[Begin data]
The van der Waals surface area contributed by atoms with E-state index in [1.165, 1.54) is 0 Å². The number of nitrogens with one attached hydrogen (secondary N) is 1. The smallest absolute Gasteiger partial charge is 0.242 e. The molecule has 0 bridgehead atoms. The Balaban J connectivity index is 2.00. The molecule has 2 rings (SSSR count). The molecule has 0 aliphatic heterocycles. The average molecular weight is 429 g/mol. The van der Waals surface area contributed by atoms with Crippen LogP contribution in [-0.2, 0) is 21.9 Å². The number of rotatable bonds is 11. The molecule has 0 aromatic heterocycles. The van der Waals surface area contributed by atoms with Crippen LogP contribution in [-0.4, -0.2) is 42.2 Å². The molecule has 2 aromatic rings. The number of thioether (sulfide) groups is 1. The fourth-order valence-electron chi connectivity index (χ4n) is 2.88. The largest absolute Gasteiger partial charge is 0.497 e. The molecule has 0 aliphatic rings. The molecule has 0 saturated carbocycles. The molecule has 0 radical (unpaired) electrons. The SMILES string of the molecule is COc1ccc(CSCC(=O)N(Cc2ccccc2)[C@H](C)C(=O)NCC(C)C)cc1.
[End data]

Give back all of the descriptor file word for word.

The van der Waals surface area contributed by atoms with E-state index in [1.165, 1.54) is 0 Å². The number of nitrogens with one attached hydrogen (secondary N) is 1. The smallest absolute Gasteiger partial charge is 0.242 e. The molecule has 0 bridgehead atoms. The Balaban J connectivity index is 2.00. The molecule has 2 rings (SSSR count). The molecule has 0 aliphatic heterocycles. The average molecular weight is 429 g/mol. The van der Waals surface area contributed by atoms with Crippen LogP contribution in [-0.2, 0) is 21.9 Å². The number of rotatable bonds is 11. The molecule has 0 aromatic heterocycles. The van der Waals surface area contributed by atoms with Crippen LogP contribution in [-0.4, -0.2) is 42.2 Å². The molecule has 2 aromatic rings. The number of thioether (sulfide) groups is 1. The fourth-order valence-electron chi connectivity index (χ4n) is 2.88. The largest absolute Gasteiger partial charge is 0.497 e. The molecule has 0 aliphatic rings. The molecule has 0 saturated carbocycles. The molecule has 0 radical (unpaired) electrons. The SMILES string of the molecule is COc1ccc(CSCC(=O)N(Cc2ccccc2)[C@H](C)C(=O)NCC(C)C)cc1.